|Taxing Capital Gains|
Capital gain fundamentals
You determine a capital gain or loss by calculating the difference between the amounts you paid (basis) plus fees and sales charges, to the sales price plus fees for each security. Taxes on these gains can have a significant impact on how much money you ultimately receive. There are two types of capital gains: short-term and long-term. Short term gains/losses are computed on assets held for less than a year. Long-term gains occur when you hold assets for more than a year.
Just as you are required to pay federal taxes on your income, you will also have to pay taxes on your capital gains. The laws can become complex. You may also be subject to state and local taxation as well.
Tax law is designed to favor long term investments, and thus, you will be taxed less on long term gains than short term ones. To be considered a long-term gain, you must keep the security for at least one day longer than the one year anniversary – or 366-367 days (367 days in a leap year). Holding periods start on the day after you purchase the investment, and they are counted until you sell it. If you buy a stock on March 1st, the first day starts on March 2nd, and you will have to hold the security until at least March 2nd of the following year to qualify. If the stock is sold before that time, it is considered short-term.
There are several possible rates, though in most cases a 15% rate to all investors. The exception for the rate is for those investors in the 10% or 15% brackets, who only pay a 5% capital gains tax and in 2008, the lowest capital gains tax will drop to zero for taxpayers in lower tax brackets.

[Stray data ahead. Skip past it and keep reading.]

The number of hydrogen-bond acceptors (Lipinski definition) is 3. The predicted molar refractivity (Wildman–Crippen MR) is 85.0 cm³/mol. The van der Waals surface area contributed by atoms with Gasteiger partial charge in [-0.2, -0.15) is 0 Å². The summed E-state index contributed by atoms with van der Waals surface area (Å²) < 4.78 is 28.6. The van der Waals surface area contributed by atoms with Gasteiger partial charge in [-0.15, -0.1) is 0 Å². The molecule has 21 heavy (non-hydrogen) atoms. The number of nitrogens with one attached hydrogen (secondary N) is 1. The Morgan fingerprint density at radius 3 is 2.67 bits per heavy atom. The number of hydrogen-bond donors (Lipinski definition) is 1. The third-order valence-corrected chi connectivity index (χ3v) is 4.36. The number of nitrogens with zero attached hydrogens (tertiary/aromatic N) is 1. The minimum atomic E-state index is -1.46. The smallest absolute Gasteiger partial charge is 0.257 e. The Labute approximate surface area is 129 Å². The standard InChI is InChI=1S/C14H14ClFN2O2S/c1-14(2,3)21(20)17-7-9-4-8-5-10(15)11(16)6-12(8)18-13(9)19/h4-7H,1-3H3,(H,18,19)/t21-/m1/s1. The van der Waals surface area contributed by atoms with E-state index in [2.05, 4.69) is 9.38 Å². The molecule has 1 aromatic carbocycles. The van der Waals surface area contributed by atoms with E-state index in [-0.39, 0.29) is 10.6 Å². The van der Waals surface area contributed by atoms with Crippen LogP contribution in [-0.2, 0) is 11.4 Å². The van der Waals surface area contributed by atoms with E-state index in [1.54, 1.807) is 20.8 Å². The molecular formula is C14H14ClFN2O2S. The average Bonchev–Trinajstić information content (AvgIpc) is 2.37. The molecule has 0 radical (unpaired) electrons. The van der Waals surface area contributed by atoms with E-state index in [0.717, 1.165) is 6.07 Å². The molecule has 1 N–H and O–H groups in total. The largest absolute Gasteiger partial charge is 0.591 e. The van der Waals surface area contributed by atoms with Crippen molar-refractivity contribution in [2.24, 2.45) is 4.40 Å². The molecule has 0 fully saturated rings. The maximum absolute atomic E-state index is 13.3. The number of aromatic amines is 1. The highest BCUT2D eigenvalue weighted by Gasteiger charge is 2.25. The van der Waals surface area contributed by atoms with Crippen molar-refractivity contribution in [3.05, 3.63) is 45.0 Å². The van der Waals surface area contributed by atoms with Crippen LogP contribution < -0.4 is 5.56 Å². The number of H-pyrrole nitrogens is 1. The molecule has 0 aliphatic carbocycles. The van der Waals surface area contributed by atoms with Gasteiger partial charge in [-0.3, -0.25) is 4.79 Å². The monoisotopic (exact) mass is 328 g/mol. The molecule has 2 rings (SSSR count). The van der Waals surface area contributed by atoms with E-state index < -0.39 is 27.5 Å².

Short-term capital gains tax rates are equivalent to your highest tax bracket rate. That means that you can owe 35% of your gains in Federal income taxes if you are in the highest bracket. As you can imagine, this cuts significantly into your potential profits. Of course you can offset capital gains with capital losses plus up to an additional $3,000 if your capital losses exceed your gains.
Strategies to minimize your taxes
Before investing, evaluate your risk tolerance and timeline of the particular investment. Taxes are a fact of life and typically are not considered when making investment decisions although they often influence the timing of the sale of a particular investment.
A simple strategy is to keep your stocks until they qualify for long-term holding rates. This will help keep you at a lower tax rate, particularly if you are in the higher tax brackets.
You can also consider selling investments that are not performing and will result short term losses. Losses will help offset your tax burden, allowing you to pay less in taxes. Adopting a “highest cost in, first out” mentality when deciding which securities to sell will help you lower the amount of capital gains and increase reportable losses.
Lastly, you will want to be aware of the wash sale rule. You cannot reap the benefits of deducting capital losses if you claim a loss on a security, but then repurchase the same stock within 30 days after the sale. You cannot buy the stock for at least 31 days in order to claim the loss.
By planning ahead, and possibly working with your tax advisor, you can implement strategies that are beneficial for your portfolio and your true profits.